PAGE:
They're not the most publicized group on a team, but the offense doesn't work without a strong offensive line (just ask the Houston Texans). All-Americans Bridges and Stotter anchored the line in the late '60s, when Yeoman was making his initial run towards greatness. Belcher ('73-76) and Jones ('76-79) played during the Cougars' glory days and helped Danny Davis work his magic. Aside from running for student body president, Fricke ('94-'97) got to play on UH's first conference championship team since '84 (the '96 Conference USA Championship team).

<I>Kicker, punter<P> -- Roman Anderson (K), Kenny Hebert (P).

Anderson ('88-91) was dead-on. In a time when he got almost as much of a workout as shasta performing push-ups after touchdowns, he needed to be. He finished his UH career with 423 points, 213 point-after-tries made (out of 216). In '88 he made 51-of 51. He beat that mark just two years later (58-of-58 in '90).

<I>Defense<P>

<I>Defensive line<P> -- Leonard Mitchell, Glenn Montgomery, T.J. Turner, Wilson Whitley.

Whitley is to the defense what Ware was to the offense. Winner of the 1976 Lombardi Award, Whitley stood 6-3 and 268 pounds. It was with Whitley causing the quarterbacks headaches that the Cougars shut out the Texas Longhorns 30-0 -- in Austin. He only played in the Southwest Conference for one year (his last at UH), but he earned the conference's "Player of the Decade" award. He died in 1992.

Montgomery played for the Cougars from 1985-88 -- the lean years including the twilight of Bill Yeoman's tenure and the beginning of the Jack Pardee regime. He went on to have a successful career with the Houston Oilers, but his life was cut short at age 31. His teams went a combined 18-26-1, but he was one of the best.

<I>Linebackers<P> -- David Hodge, Lamar Lathon, Wayne Rogers.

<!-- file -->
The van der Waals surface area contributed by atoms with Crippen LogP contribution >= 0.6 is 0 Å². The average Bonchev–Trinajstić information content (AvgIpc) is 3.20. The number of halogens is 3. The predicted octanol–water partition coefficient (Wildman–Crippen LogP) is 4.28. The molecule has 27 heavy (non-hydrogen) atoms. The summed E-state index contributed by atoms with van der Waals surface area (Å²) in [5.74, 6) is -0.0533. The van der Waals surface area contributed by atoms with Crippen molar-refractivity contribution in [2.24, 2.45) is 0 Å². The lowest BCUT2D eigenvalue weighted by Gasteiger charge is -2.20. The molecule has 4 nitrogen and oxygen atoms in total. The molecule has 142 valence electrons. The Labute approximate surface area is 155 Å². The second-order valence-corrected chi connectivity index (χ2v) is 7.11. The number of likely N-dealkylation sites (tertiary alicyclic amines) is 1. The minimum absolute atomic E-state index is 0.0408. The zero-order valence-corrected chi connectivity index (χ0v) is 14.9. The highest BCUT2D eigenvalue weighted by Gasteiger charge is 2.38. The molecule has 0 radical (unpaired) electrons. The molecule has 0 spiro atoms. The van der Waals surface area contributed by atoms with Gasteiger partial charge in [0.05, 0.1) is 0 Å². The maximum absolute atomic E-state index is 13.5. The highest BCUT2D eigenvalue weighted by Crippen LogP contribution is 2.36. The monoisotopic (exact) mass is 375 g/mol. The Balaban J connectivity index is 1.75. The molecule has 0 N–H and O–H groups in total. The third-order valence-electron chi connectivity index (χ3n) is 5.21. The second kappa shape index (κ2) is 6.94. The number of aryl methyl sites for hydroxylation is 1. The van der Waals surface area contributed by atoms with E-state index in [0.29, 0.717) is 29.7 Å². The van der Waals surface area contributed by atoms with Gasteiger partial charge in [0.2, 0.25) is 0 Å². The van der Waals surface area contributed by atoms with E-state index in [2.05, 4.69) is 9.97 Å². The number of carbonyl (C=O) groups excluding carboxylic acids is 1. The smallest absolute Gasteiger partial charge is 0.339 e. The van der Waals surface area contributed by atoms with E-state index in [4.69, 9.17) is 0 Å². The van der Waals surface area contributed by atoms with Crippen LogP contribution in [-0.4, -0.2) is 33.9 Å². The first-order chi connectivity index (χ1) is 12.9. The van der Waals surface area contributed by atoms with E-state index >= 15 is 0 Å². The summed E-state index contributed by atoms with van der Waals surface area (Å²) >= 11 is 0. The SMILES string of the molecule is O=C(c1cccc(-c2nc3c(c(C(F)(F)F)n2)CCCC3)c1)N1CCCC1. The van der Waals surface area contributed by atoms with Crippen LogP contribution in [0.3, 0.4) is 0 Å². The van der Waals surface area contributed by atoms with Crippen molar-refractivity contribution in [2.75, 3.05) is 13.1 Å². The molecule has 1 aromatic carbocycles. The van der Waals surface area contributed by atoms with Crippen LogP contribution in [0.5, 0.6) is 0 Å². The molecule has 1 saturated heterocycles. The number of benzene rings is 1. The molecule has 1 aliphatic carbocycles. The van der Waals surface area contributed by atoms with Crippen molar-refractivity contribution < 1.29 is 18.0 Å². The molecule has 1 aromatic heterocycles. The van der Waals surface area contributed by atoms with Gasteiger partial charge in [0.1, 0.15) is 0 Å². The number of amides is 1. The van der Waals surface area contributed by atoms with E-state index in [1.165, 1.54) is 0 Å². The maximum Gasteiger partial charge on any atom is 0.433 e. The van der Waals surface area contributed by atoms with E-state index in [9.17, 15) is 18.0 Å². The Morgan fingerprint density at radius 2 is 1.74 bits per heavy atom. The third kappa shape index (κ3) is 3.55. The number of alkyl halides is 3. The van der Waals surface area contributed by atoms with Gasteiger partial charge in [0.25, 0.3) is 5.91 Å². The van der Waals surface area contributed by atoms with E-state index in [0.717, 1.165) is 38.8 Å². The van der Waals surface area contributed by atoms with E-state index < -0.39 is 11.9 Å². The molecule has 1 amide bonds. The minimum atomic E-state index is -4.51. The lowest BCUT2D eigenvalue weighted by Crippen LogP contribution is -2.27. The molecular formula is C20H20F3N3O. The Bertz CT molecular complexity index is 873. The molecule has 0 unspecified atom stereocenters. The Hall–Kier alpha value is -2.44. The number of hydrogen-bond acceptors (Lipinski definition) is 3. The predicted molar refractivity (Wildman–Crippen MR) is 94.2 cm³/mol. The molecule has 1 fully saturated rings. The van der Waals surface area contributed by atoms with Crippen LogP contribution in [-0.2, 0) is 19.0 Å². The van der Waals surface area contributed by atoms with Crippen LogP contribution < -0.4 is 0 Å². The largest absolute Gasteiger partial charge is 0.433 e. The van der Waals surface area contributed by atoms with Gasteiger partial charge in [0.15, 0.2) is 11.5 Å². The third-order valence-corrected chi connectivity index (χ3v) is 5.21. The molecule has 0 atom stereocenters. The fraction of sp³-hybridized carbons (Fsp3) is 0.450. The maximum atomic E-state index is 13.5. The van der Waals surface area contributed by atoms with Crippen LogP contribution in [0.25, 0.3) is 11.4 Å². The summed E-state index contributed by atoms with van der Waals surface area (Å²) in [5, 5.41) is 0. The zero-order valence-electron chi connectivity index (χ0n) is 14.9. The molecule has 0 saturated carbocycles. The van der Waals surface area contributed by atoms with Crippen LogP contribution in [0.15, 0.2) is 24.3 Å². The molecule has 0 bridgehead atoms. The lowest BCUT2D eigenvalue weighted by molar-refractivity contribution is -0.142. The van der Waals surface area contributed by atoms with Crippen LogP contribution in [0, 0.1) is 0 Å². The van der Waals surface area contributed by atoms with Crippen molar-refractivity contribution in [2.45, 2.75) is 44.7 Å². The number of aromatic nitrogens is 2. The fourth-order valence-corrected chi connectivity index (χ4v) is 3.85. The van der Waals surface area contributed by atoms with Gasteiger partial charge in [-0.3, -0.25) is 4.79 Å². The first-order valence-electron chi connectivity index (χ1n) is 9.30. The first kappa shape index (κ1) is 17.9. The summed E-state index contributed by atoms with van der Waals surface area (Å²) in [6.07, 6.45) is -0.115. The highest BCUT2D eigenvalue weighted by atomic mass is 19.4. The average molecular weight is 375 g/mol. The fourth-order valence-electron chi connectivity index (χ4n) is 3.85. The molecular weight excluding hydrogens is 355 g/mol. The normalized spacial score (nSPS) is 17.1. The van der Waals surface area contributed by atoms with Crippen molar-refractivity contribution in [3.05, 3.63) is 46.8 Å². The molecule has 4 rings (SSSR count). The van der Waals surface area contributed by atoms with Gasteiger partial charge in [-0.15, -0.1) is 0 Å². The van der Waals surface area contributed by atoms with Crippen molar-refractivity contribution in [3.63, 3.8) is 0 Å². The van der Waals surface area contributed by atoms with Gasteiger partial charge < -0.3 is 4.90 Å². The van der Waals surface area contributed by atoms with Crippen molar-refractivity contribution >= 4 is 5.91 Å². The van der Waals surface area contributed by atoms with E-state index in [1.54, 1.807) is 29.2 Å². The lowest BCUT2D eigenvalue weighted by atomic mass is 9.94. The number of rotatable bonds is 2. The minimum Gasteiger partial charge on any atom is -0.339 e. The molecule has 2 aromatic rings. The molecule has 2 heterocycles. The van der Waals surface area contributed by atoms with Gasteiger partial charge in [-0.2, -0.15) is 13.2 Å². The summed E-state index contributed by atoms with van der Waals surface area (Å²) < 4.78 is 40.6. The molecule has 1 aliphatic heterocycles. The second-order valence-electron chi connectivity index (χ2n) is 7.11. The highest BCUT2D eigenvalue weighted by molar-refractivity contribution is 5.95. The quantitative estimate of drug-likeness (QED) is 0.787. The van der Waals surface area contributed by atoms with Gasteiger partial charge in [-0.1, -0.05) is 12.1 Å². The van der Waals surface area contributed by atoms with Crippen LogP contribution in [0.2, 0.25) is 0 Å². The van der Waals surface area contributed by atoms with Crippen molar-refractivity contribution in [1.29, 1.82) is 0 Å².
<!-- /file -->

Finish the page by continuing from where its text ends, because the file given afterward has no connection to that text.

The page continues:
Lathon isn't remembered as much for his time with the Cougars ('87-89) as he is for his NFL career with the Oilers and Carolina Panthers, but if talent means anything, there's no question he was one of the best in UH history.

Rogers will be remembered mostly for his collegiate career, but his time at UH was memorable. He won the conference's Co-Defensive Player of the Year award in 2000 after recording a school-record 26 tackles for a loss. He was as hard-nosed as the best of Yeoman's linebackers -- and as solid. It was his play that seemingly willed the defense to step up during the '99 and 2000 seasons.

Hodge ('75-79) is fourth on the all-time school record list with 377 tackles and third with 261 solo tackles.

<I>Defensive backs<P> -- Johnny Jackson, Hanik Milligan, Johnny Peacock, Cornelius Price.

He never played on a championship team and during his time at UH, the Cougars went a combined 8-26 -- the leanest of the program's days, but Milligan never gave up, and he exemplified what it meant to be a Cougar. He's a surprise entry on this team, and one likely added because he's a modern player, but he could have been picking off passes for Yeoman.

<B>Head coach<P>

<I>Bill Yeoman<P> -- No explanation necessary. The man went160-108-8 in 25 years and took the Cougars as close to the promised land as they'd ever been. It's his tenure that's seen as the benchmark -- and one by which all future coaches are judged.

 Send comments to dcsports@mail.uh.edu